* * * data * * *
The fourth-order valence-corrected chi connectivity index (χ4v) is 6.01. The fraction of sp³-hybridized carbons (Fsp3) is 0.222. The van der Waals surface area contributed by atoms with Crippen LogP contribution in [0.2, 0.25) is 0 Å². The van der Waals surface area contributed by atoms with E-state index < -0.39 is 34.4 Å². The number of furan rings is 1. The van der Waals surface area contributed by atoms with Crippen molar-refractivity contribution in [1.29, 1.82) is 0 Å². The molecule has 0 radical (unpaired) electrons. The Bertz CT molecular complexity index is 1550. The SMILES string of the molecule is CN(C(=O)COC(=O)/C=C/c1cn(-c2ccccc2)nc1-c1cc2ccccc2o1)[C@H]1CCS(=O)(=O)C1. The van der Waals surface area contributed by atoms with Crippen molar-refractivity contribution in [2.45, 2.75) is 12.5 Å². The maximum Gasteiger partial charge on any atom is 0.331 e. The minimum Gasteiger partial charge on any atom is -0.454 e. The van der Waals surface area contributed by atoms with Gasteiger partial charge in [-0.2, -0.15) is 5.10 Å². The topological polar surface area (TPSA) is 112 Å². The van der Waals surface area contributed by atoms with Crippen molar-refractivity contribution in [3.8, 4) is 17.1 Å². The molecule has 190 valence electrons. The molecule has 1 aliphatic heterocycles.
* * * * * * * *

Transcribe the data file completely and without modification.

The fourth-order valence-corrected chi connectivity index (χ4v) is 6.01. The fraction of sp³-hybridized carbons (Fsp3) is 0.222. The van der Waals surface area contributed by atoms with Crippen LogP contribution in [0.2, 0.25) is 0 Å². The van der Waals surface area contributed by atoms with E-state index < -0.39 is 34.4 Å². The number of furan rings is 1. The van der Waals surface area contributed by atoms with Crippen molar-refractivity contribution in [1.29, 1.82) is 0 Å². The molecule has 0 radical (unpaired) electrons. The Bertz CT molecular complexity index is 1550. The SMILES string of the molecule is CN(C(=O)COC(=O)/C=C/c1cn(-c2ccccc2)nc1-c1cc2ccccc2o1)[C@H]1CCS(=O)(=O)C1. The van der Waals surface area contributed by atoms with Crippen molar-refractivity contribution in [2.45, 2.75) is 12.5 Å². The maximum Gasteiger partial charge on any atom is 0.331 e. The minimum Gasteiger partial charge on any atom is -0.454 e. The van der Waals surface area contributed by atoms with Gasteiger partial charge in [-0.2, -0.15) is 5.10 Å². The topological polar surface area (TPSA) is 112 Å². The van der Waals surface area contributed by atoms with Crippen molar-refractivity contribution in [3.8, 4) is 17.1 Å². The molecule has 190 valence electrons. The molecule has 1 aliphatic heterocycles.